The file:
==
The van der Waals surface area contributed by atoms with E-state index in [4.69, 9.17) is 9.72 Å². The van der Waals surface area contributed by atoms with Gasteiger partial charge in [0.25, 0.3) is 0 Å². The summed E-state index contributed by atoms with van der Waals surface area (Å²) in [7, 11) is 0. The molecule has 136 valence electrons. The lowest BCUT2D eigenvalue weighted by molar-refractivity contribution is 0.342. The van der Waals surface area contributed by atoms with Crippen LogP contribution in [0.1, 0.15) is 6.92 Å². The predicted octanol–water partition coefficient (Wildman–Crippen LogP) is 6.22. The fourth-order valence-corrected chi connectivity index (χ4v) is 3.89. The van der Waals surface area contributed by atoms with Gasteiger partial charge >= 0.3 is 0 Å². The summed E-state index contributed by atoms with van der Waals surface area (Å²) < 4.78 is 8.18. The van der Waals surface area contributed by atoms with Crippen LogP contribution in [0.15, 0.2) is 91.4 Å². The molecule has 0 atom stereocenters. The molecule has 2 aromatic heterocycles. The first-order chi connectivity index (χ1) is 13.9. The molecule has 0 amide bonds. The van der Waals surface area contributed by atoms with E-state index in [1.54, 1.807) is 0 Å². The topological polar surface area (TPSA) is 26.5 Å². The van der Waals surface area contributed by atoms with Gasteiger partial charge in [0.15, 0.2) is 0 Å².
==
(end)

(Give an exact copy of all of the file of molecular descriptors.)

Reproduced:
The van der Waals surface area contributed by atoms with E-state index in [4.69, 9.17) is 9.72 Å². The van der Waals surface area contributed by atoms with Gasteiger partial charge in [0.25, 0.3) is 0 Å². The summed E-state index contributed by atoms with van der Waals surface area (Å²) in [7, 11) is 0. The molecule has 136 valence electrons. The lowest BCUT2D eigenvalue weighted by molar-refractivity contribution is 0.342. The van der Waals surface area contributed by atoms with Crippen LogP contribution in [0.1, 0.15) is 6.92 Å². The predicted octanol–water partition coefficient (Wildman–Crippen LogP) is 6.22. The fourth-order valence-corrected chi connectivity index (χ4v) is 3.89. The van der Waals surface area contributed by atoms with Gasteiger partial charge >= 0.3 is 0 Å². The summed E-state index contributed by atoms with van der Waals surface area (Å²) < 4.78 is 8.18. The van der Waals surface area contributed by atoms with Crippen LogP contribution in [0.15, 0.2) is 91.4 Å². The molecule has 0 atom stereocenters. The molecule has 2 aromatic heterocycles. The first-order chi connectivity index (χ1) is 13.9. The molecule has 0 amide bonds. The van der Waals surface area contributed by atoms with E-state index in [1.54, 1.807) is 0 Å². The topological polar surface area (TPSA) is 26.5 Å². The van der Waals surface area contributed by atoms with Gasteiger partial charge in [0.15, 0.2) is 0 Å².